Good thing someone found the snakes before they got big.

Matt Clancy Wildlife PhotographyGood thing someone found the snakes before they got big.

Three-year-olds like animals, stuff they find on the ground, and things they think are mysterious, which for a 3-year-old is most of the world. So it makes sense that when 3-year-old Kyle Cummings found nine eggs in his yard, he brought them inside, put them in a warm, dark place — his closet — and waited to see what would come out. And of course he didn’t tell his mom. These were his secret.

But earlier this week, Kyle’s mom found the plastic takeout container where Kyle had hidden his eggs. Inside were seven baby snakes — and not just any baby snakes. What had come out of Kyle’s eggs were Eastern brown snakes, which, the Associated Press says, are among the “world’s most venomous species on land.”

The snakes, it turned out, were doing fine, despite having been born in a plastic takeout container. And really, it’s a good thing that mom found them, a snake expert told the AP:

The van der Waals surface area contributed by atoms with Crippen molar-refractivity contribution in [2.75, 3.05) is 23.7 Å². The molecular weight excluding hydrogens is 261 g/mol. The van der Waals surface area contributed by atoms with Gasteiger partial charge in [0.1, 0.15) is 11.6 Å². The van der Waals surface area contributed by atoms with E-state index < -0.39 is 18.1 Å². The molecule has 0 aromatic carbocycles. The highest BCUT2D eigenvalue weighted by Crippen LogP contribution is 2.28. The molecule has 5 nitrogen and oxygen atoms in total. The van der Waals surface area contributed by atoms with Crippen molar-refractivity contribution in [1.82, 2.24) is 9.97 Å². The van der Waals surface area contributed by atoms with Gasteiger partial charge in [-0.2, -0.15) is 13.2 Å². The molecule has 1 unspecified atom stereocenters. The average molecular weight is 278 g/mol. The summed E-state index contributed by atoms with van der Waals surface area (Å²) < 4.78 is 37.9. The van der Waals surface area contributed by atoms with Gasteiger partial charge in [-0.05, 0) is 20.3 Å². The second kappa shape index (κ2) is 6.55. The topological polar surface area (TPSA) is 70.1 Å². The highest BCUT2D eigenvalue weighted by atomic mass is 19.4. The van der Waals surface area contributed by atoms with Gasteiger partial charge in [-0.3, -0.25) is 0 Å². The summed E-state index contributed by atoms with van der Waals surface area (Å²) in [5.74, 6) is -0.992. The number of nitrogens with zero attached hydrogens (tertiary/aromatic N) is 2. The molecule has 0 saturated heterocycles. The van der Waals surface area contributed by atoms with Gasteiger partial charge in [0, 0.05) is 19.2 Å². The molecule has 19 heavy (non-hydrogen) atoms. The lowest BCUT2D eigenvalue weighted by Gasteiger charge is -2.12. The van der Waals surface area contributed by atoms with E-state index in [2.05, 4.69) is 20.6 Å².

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“Their fangs are only a few millimetres long at that age, so they probably couldn’t break the skin, but they’re just as venomous as full-grown snakes,” Prendergast said.

“If venom had got on Kyle’s skin where there was a cut or if he put it in his mouth, it could have been fatal,” she added.

With Christmas coming, we hope that Kyle’s parents indulge his curiosity in the animal world and get him one of those field guides with beautiful, non-poisonous pictures that will teach him about the great diversity of life out there … and also how to identify which critters to stay away from.

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